Meet Ben Ruschin, Managing Director and Co-Founder of WeAreDevelopers GmbH, who will be a mentor with the weXelerate startup program. Ben is also Managing Director of the digital agency Vienna Digital and Founder of Manageers, a network connecting C-suite managers with high potentials. Ben was chosen as a Forbes “30 under 30” highflyer by Forbes Magazine last year. Just a few days after the mega event WeAreDevelopers Conference 2017 here in Vienna, wireX magazine interviewed Ben about his thoughts on mentoring.
wireX magazine: You will be one of the weXelerate mentors. Mentoring is a key part of our program. Why is it important?
Ben Ruschin: I think everybody who wants to have a career in a startup or a large corporation needs a mentor and a sponsor. A mentor is someone you can learn from, someone you select and meet regularly in order to learn from his or her experience. A sponsor can also act as a mentor but goes one step further by recommending you to other people. I have always looked for my mentors and sponsors and this presented me with opportunities that have provided me with huge boosts and benefits for my career.
So you chose your mentors?
Ben Ruschin: Yes, I actively looked for mentors. Very early in my career I was working for a startup in Vienna and I approached Manfred Reichl, who established Roland Berger Strategy Consultant in Austria & CEE and who was at the time Chairman of the startup’s Supervisory Board and an investor. I started working with him on the startup and it was great for me to learn from someone with four decades of management experience. I watched and analysed how he made decisions, how he communicated, and how he managed. From that time on we’ve been meeting regularly and still do.
What is the most valuable advice you were given by a mentor?
Ben Ruschin: Maybe one of the best pieces of advice I got was from the banker Willibald Cernko, who was CEO of Bank Austria and is now Chief Risk Officer of Erste Group, who’s also my mentor. He recommended not spending your free time with people you work with, but to go out and meet other people who do different things. This allows you to learn and make new experiences, to develop and avoid becoming streamlined into a particular role.
What makes a good mentor?
Ben Ruschin: A good mentor is honest. He does not try to make decisions for you, but enables you to find the best decisions for yourself.
So it is about enabling and empowering your mentee …
Ben Ruschin: It is about accelerating. A mentor helps you reach your goals faster.
What makes a good mentee?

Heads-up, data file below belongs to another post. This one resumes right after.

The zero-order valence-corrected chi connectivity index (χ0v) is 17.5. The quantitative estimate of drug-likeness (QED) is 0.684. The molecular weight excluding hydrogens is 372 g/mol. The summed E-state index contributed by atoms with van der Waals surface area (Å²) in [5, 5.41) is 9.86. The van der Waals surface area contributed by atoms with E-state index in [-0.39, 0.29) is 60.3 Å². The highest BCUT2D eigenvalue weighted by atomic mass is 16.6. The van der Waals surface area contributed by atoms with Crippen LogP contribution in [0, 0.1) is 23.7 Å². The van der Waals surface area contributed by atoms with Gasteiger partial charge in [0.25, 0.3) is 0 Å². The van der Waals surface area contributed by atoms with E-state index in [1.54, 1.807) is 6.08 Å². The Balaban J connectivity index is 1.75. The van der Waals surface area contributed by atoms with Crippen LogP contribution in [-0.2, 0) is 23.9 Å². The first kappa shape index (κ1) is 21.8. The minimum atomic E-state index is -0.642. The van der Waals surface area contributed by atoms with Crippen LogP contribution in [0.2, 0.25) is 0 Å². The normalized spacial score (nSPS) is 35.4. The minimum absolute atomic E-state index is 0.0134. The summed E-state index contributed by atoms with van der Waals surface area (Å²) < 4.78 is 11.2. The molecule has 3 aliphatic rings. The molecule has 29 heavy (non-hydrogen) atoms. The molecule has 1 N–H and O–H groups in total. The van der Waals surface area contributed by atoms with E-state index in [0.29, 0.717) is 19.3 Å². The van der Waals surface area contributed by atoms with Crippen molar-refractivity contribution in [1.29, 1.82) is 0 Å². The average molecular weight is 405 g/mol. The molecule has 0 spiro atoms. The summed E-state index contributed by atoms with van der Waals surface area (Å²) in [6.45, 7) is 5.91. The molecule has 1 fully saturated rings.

Ben Ruschin: A good mentee has to be open with his mentor. A mentee needs to know what he wants from his mentor. So you should think about your goal and the results you want to get from the mentoring relationship. You need to tell him what you need.
Ben Ruschin: Yes, there is one more thing: Don’t be afraid of your mentor. If he is the boss of a large corporation and makes a lot of money, has a lot of power and a large network. This can be intimidating, but this shouldn’t keep you from talking openly and asking questions.
You mean being star-struck and idolizing your mentor can be counterproductive?
Ben Ruschin: I experienced this myself as a mentee. I was so in awe of what my mentors had achieved that I was almost embarrassed to speak. Okay, your mentor will be miles ahead of you, but they become mentors because they want to share their experiences. So be aware of that and just go in there without trying to impress them. You should be honest and open with your mentor.
This leads to the next question. Ben, what motivates you to be a mentor?
Ben Ruschin: I’m looking forward to meeting interesting people and also to learn from my mentees, because mentoring is not a one-way street. I hope to make a contribution and have a positive effect on the mentee’s personal and professional life.
How do you see your role as a mentor for the weXelerate startup program. What kind of mentor do you want to be?
Ben Ruschin: I want to help my mentees avoid the same mistakes I made. I had a lot of ups and downs over the last few years. I experienced a burnout in my first job, something I openly talk about. I want to support people to make better decisions and accelerate them – and to enjoy what they are doing.
weXelerate startup programs